England, barrel of beer and of ale

Barrels of beer and ale, and of wine, are subdivided from the tun. The surviving subdivisions indicate that the original tun must have been 256 gallons, but by 1347 it had been 252 gallons for so long that the King's commissioners could not explain the loss of the 4 gallons.

By at least 1454 the barrel of ale contained 32 gallons (one-eighth of the original, 256-gallon tun), and the barrel of beer contained 36 gallons. An act of 1531 (23 Henry VIII chap. 4) confirmed these figures. By Elizabeth I's time, the gallons referred to were ale gallons of 282 cubic inches.

In 1688 (1 William and Mary chap. 24, sec. 4)1, the barrel of both beer and ale was set at 34 ale gallons. (London, however, persisted in using a 36-gallon beer barrel and a 32-gallon ale barrel.) The barrel of vinegar was also made 32 gallons.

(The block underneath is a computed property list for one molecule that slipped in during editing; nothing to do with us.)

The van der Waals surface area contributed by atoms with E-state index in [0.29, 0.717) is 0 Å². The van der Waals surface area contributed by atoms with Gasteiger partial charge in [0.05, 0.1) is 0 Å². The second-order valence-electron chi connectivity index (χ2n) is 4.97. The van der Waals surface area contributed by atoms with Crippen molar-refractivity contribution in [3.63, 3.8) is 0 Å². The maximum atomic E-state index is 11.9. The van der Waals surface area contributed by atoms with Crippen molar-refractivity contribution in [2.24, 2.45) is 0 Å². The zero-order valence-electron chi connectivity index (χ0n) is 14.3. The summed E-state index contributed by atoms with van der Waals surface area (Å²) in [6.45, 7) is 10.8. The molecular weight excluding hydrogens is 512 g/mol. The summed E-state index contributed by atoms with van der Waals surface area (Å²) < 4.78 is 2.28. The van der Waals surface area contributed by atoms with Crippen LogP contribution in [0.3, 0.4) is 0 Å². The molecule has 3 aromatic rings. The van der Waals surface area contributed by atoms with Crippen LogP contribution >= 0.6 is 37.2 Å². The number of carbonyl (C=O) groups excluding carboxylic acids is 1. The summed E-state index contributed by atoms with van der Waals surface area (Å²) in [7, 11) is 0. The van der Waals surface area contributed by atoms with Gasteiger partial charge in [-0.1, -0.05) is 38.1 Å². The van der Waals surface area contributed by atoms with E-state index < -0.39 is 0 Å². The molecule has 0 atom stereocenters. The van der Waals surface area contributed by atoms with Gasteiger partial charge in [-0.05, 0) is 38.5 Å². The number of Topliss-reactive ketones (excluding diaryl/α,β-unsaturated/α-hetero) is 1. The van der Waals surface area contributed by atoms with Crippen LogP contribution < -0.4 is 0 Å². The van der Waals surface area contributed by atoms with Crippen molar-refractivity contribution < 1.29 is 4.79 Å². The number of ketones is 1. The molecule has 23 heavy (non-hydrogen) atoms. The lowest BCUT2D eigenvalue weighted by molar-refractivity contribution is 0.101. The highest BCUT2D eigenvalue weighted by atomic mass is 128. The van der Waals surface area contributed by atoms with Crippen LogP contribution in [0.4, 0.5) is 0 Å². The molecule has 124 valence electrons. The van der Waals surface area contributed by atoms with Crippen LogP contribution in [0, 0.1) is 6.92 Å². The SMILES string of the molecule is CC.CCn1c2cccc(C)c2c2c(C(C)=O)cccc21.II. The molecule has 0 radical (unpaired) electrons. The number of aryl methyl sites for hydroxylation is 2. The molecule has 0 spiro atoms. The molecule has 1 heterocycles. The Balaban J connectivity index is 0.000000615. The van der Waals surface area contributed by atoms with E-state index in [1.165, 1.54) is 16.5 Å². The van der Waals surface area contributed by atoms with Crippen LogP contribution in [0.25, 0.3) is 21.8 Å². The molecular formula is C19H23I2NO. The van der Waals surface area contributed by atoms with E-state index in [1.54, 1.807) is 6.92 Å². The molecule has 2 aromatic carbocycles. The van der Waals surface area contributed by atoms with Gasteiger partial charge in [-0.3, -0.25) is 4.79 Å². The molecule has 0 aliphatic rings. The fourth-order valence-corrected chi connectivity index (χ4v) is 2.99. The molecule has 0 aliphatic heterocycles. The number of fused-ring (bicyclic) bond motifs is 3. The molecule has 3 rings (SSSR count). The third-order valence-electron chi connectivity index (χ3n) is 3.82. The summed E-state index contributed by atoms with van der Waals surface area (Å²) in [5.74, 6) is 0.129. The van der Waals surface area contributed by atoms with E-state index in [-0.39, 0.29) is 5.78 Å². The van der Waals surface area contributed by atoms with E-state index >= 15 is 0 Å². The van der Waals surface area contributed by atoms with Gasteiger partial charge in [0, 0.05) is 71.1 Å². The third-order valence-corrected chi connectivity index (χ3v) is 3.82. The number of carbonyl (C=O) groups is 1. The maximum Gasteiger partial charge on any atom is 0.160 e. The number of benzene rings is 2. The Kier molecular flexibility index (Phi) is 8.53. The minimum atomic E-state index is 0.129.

In 1803 (43 George II chap. 69, sec. 12),2 the barrel of ale or beer was raised to 36 gallons.

When the imperial gallon replaced both the ale and wine gallon in 1824, the nominal capacity of the barrel and related units, in gallons, was retained, but their actual capacities decreased.

hogshead

barrel

kilderkin

2

3

firkin

2

4

6

15th–17th centuries, ale gallons

8

16

32

48

15th–17th centuries, beer gallons

9

18

36

54

1688–1803, beer & ale gallons

17

34

51

1803–1824, beer & ale gallons

9

18

36

54

1824–2000, imperial gallons

9

18

36

54

1. Statutes at Large Vol 3, page 406.

2. Statutes at Large Vol 15, page 848.

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